Synopses & Reviews
In 1999 William Gay's debut novel The Long Home
signaled the arrival of a bold new voice in American fiction. In a rave review in the New York Times Book Review
, Tony Earley wrote, "In the high tradition of the Southern novel, Gay is unafraid to tackle the biggest of the big themes, nor does he shy away from the grand gesture that makes those themes manifest," and the Denver Post
heralded it as "a novel of great emotional power."
With Provinces of Night, Gay's talent is undeniable. The year is 1952, and E. F. Bloodworth has returned to his home--a forgotten corner of Tennessee--after twenty years of roaming. The wife he walked out on has withered and faded, his three sons are grown and angry. Warren is a womanizing alcoholic, Boyd is driven by jealousy to hunt down his wife's lover, and Brady puts hexes on his enemies from his mamma's porch. Only Fleming, the old man's grandson, treats him with the reverence his age commands, and sees past all the hatred to realize the way it can poison a man's soul. Fleming, a seventeen-year-old dreamer, interprets this seemingly stark world with the uncynical wit and wisdom of the young. When he encounters Raven Lee, a sloe-eyed beauty from a neighboring town, he slowly finds the courage to face this family curse.
In a tale redolent with the crumbling loyalties and age-old strife of the South, Gay's characters inhabit a world driven by blood ties that strangle as they bind.
"There is much to admire here: breathtaking, evocative writing and a dark, sardonic humor." USA Today
"A staggering talent. Almost a personal revival of handwork in fiction superb must be listened to and felt." Barry Hannah, author of Airships and Geronimo Rex
"Provinces of Night is one magnificent achievement, a wise, spare, hilarious, bighearted tale delivered in language as lovely as the Tennessee hills at dusk. To the list of premier Southern writers that includes Harry Crews, Barry Hannah, and Lewis Nordan, add the name of William Gay." Tom Franklin, author of Poachers
"Provinces of Night is an old-fashioned barrel-aged shot of Tennessee storytelling. Gay's tale of ancient wrongs and men with guns is high-proof stuff." Elwood Reid, author of What Salmon Know and Midnight Sun
"Provinces of Night is simply brilliant. William Gay writes with such astonishing clarity and authenticity that every single word inside this book rings true. Poetic and visceral, his words excavate a corner of the South with a new standard of excellence and readers and writers everywhere are the better for it. A must-read for anyone aware of the changing pulse of American literature." Melinda Haynes, author of Mother of Pearl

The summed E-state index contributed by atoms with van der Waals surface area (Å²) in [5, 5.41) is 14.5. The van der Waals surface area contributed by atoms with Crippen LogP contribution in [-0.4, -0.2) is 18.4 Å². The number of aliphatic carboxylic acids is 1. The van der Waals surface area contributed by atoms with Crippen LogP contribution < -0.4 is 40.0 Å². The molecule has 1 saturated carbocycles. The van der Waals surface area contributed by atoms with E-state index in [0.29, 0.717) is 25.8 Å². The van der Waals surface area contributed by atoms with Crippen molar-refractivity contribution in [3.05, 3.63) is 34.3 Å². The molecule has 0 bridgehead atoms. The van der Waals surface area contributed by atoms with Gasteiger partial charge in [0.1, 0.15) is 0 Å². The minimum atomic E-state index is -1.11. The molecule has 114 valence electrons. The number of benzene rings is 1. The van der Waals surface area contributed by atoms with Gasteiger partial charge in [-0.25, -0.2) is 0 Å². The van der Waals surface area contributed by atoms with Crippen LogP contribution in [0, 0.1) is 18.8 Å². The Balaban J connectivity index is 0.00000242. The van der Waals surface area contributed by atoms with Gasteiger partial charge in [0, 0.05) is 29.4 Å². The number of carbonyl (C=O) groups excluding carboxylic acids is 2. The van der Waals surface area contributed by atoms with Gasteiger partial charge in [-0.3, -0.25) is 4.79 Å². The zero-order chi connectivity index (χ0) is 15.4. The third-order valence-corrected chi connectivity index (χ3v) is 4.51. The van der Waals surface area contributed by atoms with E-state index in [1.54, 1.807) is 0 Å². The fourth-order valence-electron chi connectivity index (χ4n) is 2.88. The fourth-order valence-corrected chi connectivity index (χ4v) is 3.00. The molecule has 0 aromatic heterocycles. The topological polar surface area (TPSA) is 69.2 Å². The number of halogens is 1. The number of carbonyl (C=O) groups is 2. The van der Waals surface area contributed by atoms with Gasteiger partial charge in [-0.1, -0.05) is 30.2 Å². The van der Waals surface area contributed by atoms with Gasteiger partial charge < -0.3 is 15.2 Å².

"Provinces of Night is not a novel for readers driven mainly by plot, or troubled by Gay's indifference for conventions like commas and quotation marks (à la McCarthy). But there is much to admire here: breathtaking, evocative writing and a dark, sardonic humor." Bob Minzesheimer, USA Today
Its 1952, and E.F. Bloodworth is finally coming home to Ackermans Field, Tennessee. Itinerant banjo picker and volatile vagrant, hes been gone ever since he gunned down a deputy thirty years before. Two of his sons wont be home to greet him: Warren lives a life of alcoholic philandering down in Alabama, and Boyd has gone to Detroit in vengeful pursuit of his wife and the peddler she ran off with. His third son, Brady, is still home, but hes an addled soothsayer given to voodoo and bent on doing whatever it takes to keep E.F. from seeing the wife he abandoned. Only Fleming, E.F.s grandson, is pleased with the old mans homecoming, but Flemings life is soon to careen down an unpredictable path hewn by the beautiful Raven Lee Halfacre.
In the great Southern tradition of Faulkner, Styron, and Cormac McCarthy, William Gay wields a prose as evocative and lush as the haunted and humid world it depicts. Provinces of Night is a tale redolent of violence and redemption-a whiskey-scented, knife-scarred novel whose indelible finale is not an ending nearly so much as it is an apotheosis.
In 1952, E.F. Bloodworth returns home after 20 years of roaming to find a wife who has withered and faded and three grown angry sons. Only Fleming, the old man's grandson, treats him with the respect his age commands, and sees past all the hatred to realize the way it can poison a man's soul. It is ultimately the love of Raven Lee that gives Fleming the courage to reject his family's curse. Unabridged.
In this much-awaited second novel, the author of "The Long Home" tells a sweeping tale of 1950s backwoods Tennessee, earning his comparisons to the South's greatest writers, from Cormac McCarthy to Larry Brown.
About the Author
William Gays fiction has appeared in Harpers, The Atlantic Monthly and other magazines. He has won the William Peden Award and the James Michener Memorial Prize. He lives in Hohenwald, Tennessee.